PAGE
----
“It is a good deal,” President Obama said during a news conference last month. “People don’t just want it, they’re showing up to buy it.”


Getting Obamacare off the ground has proven to be even more difficult than most people thought it would be prior to its Oct. 1 rollout. Republicans in Congress shut down the government for 16 days, partly in a bid to defund the program, an effort that proved to be unsuccessful.


The Obamacare website,, has been plagued by numerous technical problems, including overloads that make it difficult for people to learn their options and sign up for coverage. Some applicants have had difficulty setting up an individual account, without which the site can’t be navigated.


While the websites for the state-run exchanges, including Covered California, have performed better than the federal website, the technical snafus on have given the administration’s critics more ammunition with which to attack the program.


In a statement issued when the rollout began to stumble, House Majority Leader Eric Cantor, R-Va., said the problems with the Affordable Care Act were “larger than a website failure” and that they would not be repaired quickly.

“The website does serve as stark evidence that the federal government is ill-equipped to centrally manage our nation’s healthcare,” Cantor said.

Even if had worked flawlessly from the moment it went online, Obamacare was going to have a difficult time succeeding, according to officials with a Riverside business that helps companies set up their insurance policies.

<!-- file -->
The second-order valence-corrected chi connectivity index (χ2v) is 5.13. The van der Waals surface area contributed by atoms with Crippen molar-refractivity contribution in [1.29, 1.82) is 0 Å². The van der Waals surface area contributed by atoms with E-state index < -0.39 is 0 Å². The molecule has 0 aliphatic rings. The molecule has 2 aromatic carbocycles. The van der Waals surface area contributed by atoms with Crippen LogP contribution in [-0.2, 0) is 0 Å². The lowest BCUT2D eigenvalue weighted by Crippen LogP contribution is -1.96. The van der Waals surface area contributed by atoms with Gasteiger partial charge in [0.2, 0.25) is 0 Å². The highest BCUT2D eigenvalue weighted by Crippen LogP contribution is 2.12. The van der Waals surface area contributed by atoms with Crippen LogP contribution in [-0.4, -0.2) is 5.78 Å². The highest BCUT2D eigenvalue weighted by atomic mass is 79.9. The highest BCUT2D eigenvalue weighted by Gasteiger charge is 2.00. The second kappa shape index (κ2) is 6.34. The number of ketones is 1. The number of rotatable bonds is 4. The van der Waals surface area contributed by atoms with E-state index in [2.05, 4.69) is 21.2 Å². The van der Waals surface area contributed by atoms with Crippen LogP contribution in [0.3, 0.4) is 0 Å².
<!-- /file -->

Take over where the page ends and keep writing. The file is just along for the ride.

“The general reaction that I’m getting is frustration, and it’s not just because the website isn’t working,” said Randy Rider, vice president of employee benefits and retirement plans for Hub International Insurance Services. “A lot of people don’t understand it, and so they get frustrated and move on. They were also told they could keep their coverage if they liked it, and that’s turning out to not be true all of the time.”

The Affordable Care Act’s biggest problem isn’t the faulty website, which Rider said will be fixed eventually: it’s the ban on insurance carriers refusing coverage to anyone who has a pre-existing condition.

“Some of the carriers are going to raise their premiums 60 or 70 percent because of that,” Rider said. “No matter what a person’s condition is they can’t turn them down, which is a little scary. The only way they can stay profitable is to raise their premiums.”

Tim Kolacz, an account executive with Hub International, said he started off believing that Obamacare would insure more people.

He assumed there would be growing pains, but that ultimately the program would lower insurance costs by creating more competition, especially in its first few years when a lot of people were likely to enroll.

One month after the rollout, Kolacz isn’t so sure.

“The only way this works is if a lot of young people sign up for it, and I don’t see that happening,” Kolacz said. “The penalty for not signing up is only $98. I think a lot of people will pay the penalty, and some businesses will start letting people go, or cutting them back to part-time, so they won’t have to be part of the program.”

One thing both sides can agreed on is that the current healthcare system can’t continue, said Deborah A. Freund, president of Claremont Graduate University and a panelist at the CMC-UCLA forecast.

“The system we have now is inherently inflationary,” Freund said. “We have a sick-care system, not a healthcare system.”